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10/30/2005 11:35:45 PM
Amazing nanotech in Boston: Weighing DNA, digital heat flow, electromechanical butterfly images

How does a scientist weigh something as small and light as a DNA strand? What seldom used electro-mechanical property in biological tissue has enabled some of the best-ever submicroscopic images of butterfly wings? How does heat flow at the quantum scale?

These and other questions will be addressed on Monday, October 31, 2005, from 1-2 PM, at a press luncheon for the 52nd AVS International Symposium & Exhibition in Boston. The luncheon will take place in the Exhibitor Workshop area of Exhibit Hall D of the Hynes Convention Center (900 Boylston Street). The entire symposium takes place between October 30-November 4, 2005. The meeting will feature over 1300 papers and posters, with at least 3,000 expected attendees.

The following is a summary of some of the results to be discussed at the luncheon:

Speaker: Harold Craighead, Cornell University

Nanoelectromechanical systems (NEMS) technology---electronic and mechanical devices with dimensions at the nanometer scale---is especially valuable for sensing single molecules. Using small NEMS detectors makes analysis or detection faster, and requires only tiny amounts of sample material to make good measurements. But the main motivation is NEMS's much greater sensitivity in locating and identifying single biomolecules by measuring their masses. A typical NEMS sensor consists of an oscillating slab so small in size and mass that even if a single DNA molecule were to alight on it, the slab's resonant frequency (the vibration rate it maintains once set in motion) would shift measurably, enabling the researchers to determine the mass of the DNA.

Researchers at Cornell's Nanoscale Facility are optimizing the NEMS biosensor. They aim to use their sensitive device to catalog the contents of strands of DNA with lengths of about 1500 base pairs. In addition to this work, Craighead will describe other activities in his research group, which is perhaps best known among the general public for designing a tiny guitar, around the size of a red blood cell.

Speaker: Sergei Kalinin, Oak Ridge National Laboratory

Applying state-of-the-art technology to a seldom-exploited electromechanical property in biomolecules, Sergei Kalinin and Brian Rodriguez of Oak Ridge National Laboratory and Alexei Gruverman of North Carolina State University have demonstrated a nanometer-scale version of Galvani's experiment, in which 18th-century Italian physician Luigi Galvani caused a frog's muscle to contract when he touched it with an electrically charged metal scalpel. The new, 21st-century demonstration promises to yield a host of previously unknown information in a variety of biological structures including cartilage, teeth, and even butterfly wings.

Employing a technique named Piezoresponse Force Microscopy (PFM), Kalinin and colleagues sent an electrical voltage through a tiny, nanometer-sized tip to induce mechanical motion along various points in a biological sample, such as a single fibril of the protein collagen. The electromechanical response at various points of the sample enabled the researchers to build up images of the collagen fibrils, with details less than 10 nanometers in size. This resolution surpasses the level of detail that can be gleaned on those biostructures by ordinary scanning-probe and electron microscopes. The PFM technique exploits the well-known but infrequently used fact that many biomolecules, especially those that are made of groups of proteins, are piezoelectric, or undergo mechanical deformations in the presence of an external electric field.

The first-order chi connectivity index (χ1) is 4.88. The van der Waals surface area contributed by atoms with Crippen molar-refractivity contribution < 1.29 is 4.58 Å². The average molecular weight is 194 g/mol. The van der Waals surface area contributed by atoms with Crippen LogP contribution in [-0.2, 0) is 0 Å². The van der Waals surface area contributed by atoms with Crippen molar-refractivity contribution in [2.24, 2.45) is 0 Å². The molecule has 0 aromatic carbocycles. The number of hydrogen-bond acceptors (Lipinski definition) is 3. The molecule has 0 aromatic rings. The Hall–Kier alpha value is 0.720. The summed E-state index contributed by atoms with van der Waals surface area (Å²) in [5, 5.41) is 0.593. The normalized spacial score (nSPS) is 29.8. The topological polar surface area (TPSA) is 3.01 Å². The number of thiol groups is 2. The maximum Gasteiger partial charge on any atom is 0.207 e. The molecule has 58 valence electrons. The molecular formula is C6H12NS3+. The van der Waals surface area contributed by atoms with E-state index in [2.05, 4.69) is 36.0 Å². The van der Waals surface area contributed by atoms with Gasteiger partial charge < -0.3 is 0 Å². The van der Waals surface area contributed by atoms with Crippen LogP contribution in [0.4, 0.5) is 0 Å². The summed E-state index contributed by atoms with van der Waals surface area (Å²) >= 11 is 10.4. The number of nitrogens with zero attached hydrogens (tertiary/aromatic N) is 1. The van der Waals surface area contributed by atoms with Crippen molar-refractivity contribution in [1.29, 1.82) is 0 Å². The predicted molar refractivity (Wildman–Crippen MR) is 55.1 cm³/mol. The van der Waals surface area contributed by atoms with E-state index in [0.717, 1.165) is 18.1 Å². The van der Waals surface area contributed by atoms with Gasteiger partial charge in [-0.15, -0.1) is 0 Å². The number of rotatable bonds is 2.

The researchers have used the PFM technique to produce images of cartilage as well as enamel and dentin (found inside teeth). Besides providing images of biostructures on a nanometer scale, the new technique yields information about the electromechanical properties and molecular orientation of biological tissue. In recent work, the researchers even found unexpected piezoelectric properties in butterfly wings which enabled them to yield molecular-level images of wing structures.

** For more information and images, a lay-language paper by Sergei Kalinin is available at

Speaker: Marc Bockrath, Caltech

The first observation of "digital" or quantized heat flow in a nanostructure at ambient conditions has been made by Caltech researchers using carbon nanotubes suspended between two electrodes. A new experiment carried out at Caltech furthers the effort to employ nanotubes as a conduit for removing unwanted heat from microcircuits. Carbon nanotubes, nanometer-wide cylinders made from rolled-up sheets of graphite, have a versatile array of mechanical, electrical, and magnetic properties. Their thermal properties should be just as valuable. Because phonons (the particle manifestations of heat flow) can move so freely in nanotubes, even ballistically (meaning that they refrain from scattering and travel in straight lines), the flow of heat in nanotubes should have quantum properties.

Indeed, Caltech scientist Marc Bockrath ( and his colleagues have observed that heat conductivity in nanotubes can reach an ultimate limit to heat flow where heat conduction occurs in multiples of a quantum unit of heat flow. Phonons seem to move nearly as far as hundreds of nanometers (a long distance for nanoscopically sized objects) even at temperatures of 600 C. The phonons' mean-free path (the average distance they travel between collisions) should be even larger at room temperature. This, says Bockrath, underscores the fantastic potential of nanotubes as thermal conduits.

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